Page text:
Power Rankings: Top 20 Outfielders in ’15

  1. Matt Kemp (San Diego Padres)

Matt Kemp being on the trade block has been a Top-10 story in baseball ever since he first caught the injury bug back in 2012. This offseason the Dodgers finally traded him away (to the San Diego Padres). San Diego will be bringing one of the hottest bats of the 2nd half of the 2014 season into their club house. I fully expect the offense to be on display from Kemp; however, the defense is not what it once was. Kemp had the lowest defensive efficiency of every outfielder this year (min. 500 PA). Kemp may be passed his Gold Glove days, but he will most certainly provide a pop for the Padres.

 

  1. Hanley Ramirez (Boston Red Sox)

Although Ramirez has been injured a few times the last couple years, there are other reasons as to why he did not make the top 10. Ramirez, while being possibly the best offensive shortstop in the MLB over the last two years, is a liability on defense. He had a DRS (Defensive Runs Saved) score of -9 last year. While fielding balls with a 60% to 90% chance of being made, Ramirez only completed the play 56% of the time (per FanGraphs).  For comparison: Ian Desmond, whom I believe to be an average defender, finished 2014 with a DRS of two and fielding percentage of “likely” playable balls (60%-90%) of 64.5%.

Ramirez never really was a great defensive shortstop. Some may say the position change could help him, due to fewer opportunities, but I still believe his glove will not be good enough to put Hanley and his offense in my top 10.

 

  1. Jacoby Ellsbury (New York Yankees)

Jacoby Ellsbury is an anomaly. We know now that what Ellsbury did in 2011 was a one year thing, but that doesn’t mean he’s not still a top outfielder. In his first year with the New York Yankees (2014) we saw Ellsbury’s 2nd highest marks in HR and RBI, and of course a great stolen base record as per usual (39 out of 44). The former Red Sox’s ability to field the tough plays was as good, or better than it’s ever been in 2014, but the metrics still didn’t love his year.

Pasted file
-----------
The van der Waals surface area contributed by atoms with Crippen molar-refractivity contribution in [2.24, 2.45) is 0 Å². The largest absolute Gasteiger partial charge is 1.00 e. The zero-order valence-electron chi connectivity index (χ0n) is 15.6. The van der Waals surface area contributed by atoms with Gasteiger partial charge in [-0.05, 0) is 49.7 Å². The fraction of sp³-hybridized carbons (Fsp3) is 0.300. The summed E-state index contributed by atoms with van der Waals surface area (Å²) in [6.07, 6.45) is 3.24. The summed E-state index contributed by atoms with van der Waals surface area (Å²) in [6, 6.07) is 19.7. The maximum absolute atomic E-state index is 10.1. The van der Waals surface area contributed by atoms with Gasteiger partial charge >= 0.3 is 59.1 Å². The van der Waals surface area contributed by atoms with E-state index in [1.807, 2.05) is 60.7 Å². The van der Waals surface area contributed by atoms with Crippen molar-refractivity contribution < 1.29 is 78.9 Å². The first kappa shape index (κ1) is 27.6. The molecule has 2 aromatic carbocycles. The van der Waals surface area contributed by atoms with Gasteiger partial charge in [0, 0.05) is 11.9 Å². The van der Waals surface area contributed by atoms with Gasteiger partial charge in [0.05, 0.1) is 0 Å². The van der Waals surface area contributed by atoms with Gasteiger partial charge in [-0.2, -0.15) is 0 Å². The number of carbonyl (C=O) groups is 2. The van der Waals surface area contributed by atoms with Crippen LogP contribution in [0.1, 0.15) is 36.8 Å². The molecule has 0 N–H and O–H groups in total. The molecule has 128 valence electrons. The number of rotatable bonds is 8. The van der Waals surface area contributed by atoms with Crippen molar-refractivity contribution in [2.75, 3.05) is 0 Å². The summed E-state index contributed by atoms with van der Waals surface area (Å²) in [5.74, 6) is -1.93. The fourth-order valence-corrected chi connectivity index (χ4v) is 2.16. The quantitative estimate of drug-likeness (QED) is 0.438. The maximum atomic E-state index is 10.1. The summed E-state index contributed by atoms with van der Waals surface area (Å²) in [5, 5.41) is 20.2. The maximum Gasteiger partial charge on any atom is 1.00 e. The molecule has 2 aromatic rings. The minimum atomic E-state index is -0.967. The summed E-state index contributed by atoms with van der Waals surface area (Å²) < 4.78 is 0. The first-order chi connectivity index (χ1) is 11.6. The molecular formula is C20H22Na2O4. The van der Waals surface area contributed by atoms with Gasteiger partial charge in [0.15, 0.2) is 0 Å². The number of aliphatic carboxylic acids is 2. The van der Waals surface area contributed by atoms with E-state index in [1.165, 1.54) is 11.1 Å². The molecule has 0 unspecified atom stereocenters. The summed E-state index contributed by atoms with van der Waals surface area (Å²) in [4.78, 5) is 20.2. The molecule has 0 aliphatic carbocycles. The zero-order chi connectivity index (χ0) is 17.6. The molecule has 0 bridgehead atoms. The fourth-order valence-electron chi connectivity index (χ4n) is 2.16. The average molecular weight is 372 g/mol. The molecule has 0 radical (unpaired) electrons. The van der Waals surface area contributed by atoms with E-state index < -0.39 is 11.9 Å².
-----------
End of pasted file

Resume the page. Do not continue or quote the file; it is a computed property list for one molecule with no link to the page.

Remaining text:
Ellsbury is a baseball player whose talent isn’t going away any time soon. I expect a low RBI number, due to a rough Yankees lineup, but another high SB number and a great defensive year.

 

  1. and 11. Carlos Gonzalez (Colorado Rockies) and Hunter Pence (San Francisco Giants)

I linked these two players together because I expect to see the same thing out of both of them. If they are healthy, they are All-Stars; if they are unhealthy, their teams suffer huge blows. Surprisingly enough, Pence (who has had at least 600 PA in seven of his eight years) is the one coming into the season injured (broke forearm in preseason game, could be back by May). Gonzalez, on the other hand, is healthy coming into the year, but has a history of injury problems (at least 600 PA one of seven years). If these two men are trying to come back from a broken forearm and knee surgery, maybe – just maybe – I can push through the pain of a hand cramp to finish this article.

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